5 Tips For Teaching Web Design In Your Content Area

The science course that I currently teach was written last year with a web design project. When we taught it this year, I wanted to provide the teachers that worked with me a list of basic tips to follow when doing the project. Most of these teachers had never made a website themselves, but recognized it as an important skill for the students to learn. I was digging through some things on my desktop today and came across the list, so here it is!

#1: Do It Yourself

Before you’re able to teach your students anything, the general consensus is that you should do it yourself first. This couldn’t be more true with website construction. Taking the time to make an example website in the quality that you want out of your students will go a long way towards helping you get them where you want them to be. It will also help you figure out exactly how much time they will need and what kinds of questions they’ll ask about construction.

#2: Time

Building a website takes an enormous amount of time. There are tools out there such as Google Sites that allow for quick construction via a template, but their layouts are restrictive. Teaching students how to customize these layouts is one task, but having them actually go through the process always takes longer than we think. I gave my students a full week in the computer lab after four weeks of storyboard and layout instruction interspersed with content. I probably could have provided more than that.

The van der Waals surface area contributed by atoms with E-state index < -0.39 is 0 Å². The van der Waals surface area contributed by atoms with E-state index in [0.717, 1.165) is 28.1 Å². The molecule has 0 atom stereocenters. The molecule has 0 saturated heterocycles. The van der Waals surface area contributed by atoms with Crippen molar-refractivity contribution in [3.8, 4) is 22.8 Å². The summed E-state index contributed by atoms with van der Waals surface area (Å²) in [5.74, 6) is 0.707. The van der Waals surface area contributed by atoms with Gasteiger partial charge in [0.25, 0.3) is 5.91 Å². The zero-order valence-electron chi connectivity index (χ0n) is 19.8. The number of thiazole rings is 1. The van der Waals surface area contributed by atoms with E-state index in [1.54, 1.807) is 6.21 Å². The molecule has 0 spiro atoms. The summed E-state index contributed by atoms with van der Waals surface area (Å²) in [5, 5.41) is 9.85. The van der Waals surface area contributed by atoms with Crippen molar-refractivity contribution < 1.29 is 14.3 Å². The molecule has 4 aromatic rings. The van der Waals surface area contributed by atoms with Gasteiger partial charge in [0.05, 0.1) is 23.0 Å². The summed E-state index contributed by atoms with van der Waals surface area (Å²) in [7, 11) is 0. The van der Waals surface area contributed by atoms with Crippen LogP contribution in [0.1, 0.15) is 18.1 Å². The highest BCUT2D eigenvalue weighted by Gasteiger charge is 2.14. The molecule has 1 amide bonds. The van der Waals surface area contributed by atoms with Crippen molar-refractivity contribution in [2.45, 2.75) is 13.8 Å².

#3: Purpose

It helps when students have an extremely clear purpose of building their website. The purpose should be simple, concise, and relatable. It shouldn’t be a challenge for the students to come up with the content as they’re also trying to make the website. Remember, building a website is hard. Let the students have the first crack at it with a small amount of content. I wasn’t happy with our purpose this year, since it was too overcomplicated.  The idea was to provide a professional athlete a training website that could help them improve at their sport. In reality, none of our students are qualified to do this. Next year, I plan on changing the purpose to highlighting the specific polymers in various pieces of equipment in a sport, and highlighting which equipment is best for different scenarios.

#4: Focus on Specific Design Aspects

I called Brian when designing this project for his advice and his first words were that typography and color go a long way to making something look great. I made the students adopt a custom color scheme from Kuler and hard-code their font choice into the HTML editor. These two menial tasks were enough to get them excited about trying this on their Tumblr or other blog at home.

#5: Show Examples